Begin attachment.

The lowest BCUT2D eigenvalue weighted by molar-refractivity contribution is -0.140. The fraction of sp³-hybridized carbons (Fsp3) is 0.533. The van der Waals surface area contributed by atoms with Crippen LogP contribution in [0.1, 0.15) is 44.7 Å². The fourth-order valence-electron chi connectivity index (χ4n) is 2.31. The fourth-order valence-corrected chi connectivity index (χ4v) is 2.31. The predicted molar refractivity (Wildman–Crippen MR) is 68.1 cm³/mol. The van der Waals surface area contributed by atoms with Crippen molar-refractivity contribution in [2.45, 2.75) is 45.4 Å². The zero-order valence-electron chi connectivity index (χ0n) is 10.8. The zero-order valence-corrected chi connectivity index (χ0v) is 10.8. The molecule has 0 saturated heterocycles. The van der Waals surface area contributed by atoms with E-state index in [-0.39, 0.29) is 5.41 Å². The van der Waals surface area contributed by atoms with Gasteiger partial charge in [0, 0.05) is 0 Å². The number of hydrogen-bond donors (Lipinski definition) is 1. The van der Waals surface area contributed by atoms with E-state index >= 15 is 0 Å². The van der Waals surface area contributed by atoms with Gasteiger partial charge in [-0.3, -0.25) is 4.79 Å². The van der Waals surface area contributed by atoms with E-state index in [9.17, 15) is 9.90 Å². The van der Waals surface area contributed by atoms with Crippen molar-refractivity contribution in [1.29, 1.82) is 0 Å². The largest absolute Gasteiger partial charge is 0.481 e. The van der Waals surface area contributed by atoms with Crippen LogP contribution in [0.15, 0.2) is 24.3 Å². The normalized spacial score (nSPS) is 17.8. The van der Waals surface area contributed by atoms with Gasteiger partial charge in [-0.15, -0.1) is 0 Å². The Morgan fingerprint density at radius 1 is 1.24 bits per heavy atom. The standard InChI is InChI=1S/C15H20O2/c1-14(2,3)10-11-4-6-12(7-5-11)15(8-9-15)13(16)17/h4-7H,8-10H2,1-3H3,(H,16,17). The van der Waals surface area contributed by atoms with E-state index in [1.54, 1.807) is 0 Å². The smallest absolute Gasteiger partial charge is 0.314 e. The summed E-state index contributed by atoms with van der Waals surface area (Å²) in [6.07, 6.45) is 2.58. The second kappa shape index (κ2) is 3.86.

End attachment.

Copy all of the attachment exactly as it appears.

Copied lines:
The lowest BCUT2D eigenvalue weighted by molar-refractivity contribution is -0.140. The fraction of sp³-hybridized carbons (Fsp3) is 0.533. The van der Waals surface area contributed by atoms with Crippen LogP contribution in [0.1, 0.15) is 44.7 Å². The fourth-order valence-electron chi connectivity index (χ4n) is 2.31. The fourth-order valence-corrected chi connectivity index (χ4v) is 2.31. The predicted molar refractivity (Wildman–Crippen MR) is 68.1 cm³/mol. The van der Waals surface area contributed by atoms with Crippen molar-refractivity contribution in [2.45, 2.75) is 45.4 Å². The zero-order valence-electron chi connectivity index (χ0n) is 10.8. The zero-order valence-corrected chi connectivity index (χ0v) is 10.8. The molecule has 0 saturated heterocycles. The van der Waals surface area contributed by atoms with E-state index in [-0.39, 0.29) is 5.41 Å². The van der Waals surface area contributed by atoms with Gasteiger partial charge in [0, 0.05) is 0 Å². The number of hydrogen-bond donors (Lipinski definition) is 1. The van der Waals surface area contributed by atoms with E-state index >= 15 is 0 Å². The van der Waals surface area contributed by atoms with Gasteiger partial charge in [-0.3, -0.25) is 4.79 Å². The van der Waals surface area contributed by atoms with E-state index in [9.17, 15) is 9.90 Å². The van der Waals surface area contributed by atoms with Crippen molar-refractivity contribution in [1.29, 1.82) is 0 Å². The largest absolute Gasteiger partial charge is 0.481 e. The van der Waals surface area contributed by atoms with Crippen LogP contribution in [0.15, 0.2) is 24.3 Å². The normalized spacial score (nSPS) is 17.8. The van der Waals surface area contributed by atoms with Gasteiger partial charge in [-0.15, -0.1) is 0 Å². The Morgan fingerprint density at radius 1 is 1.24 bits per heavy atom. The standard InChI is InChI=1S/C15H20O2/c1-14(2,3)10-11-4-6-12(7-5-11)15(8-9-15)13(16)17/h4-7H,8-10H2,1-3H3,(H,16,17). The van der Waals surface area contributed by atoms with E-state index in [1.54, 1.807) is 0 Å². The smallest absolute Gasteiger partial charge is 0.314 e. The summed E-state index contributed by atoms with van der Waals surface area (Å²) in [6.07, 6.45) is 2.58. The second kappa shape index (κ2) is 3.86.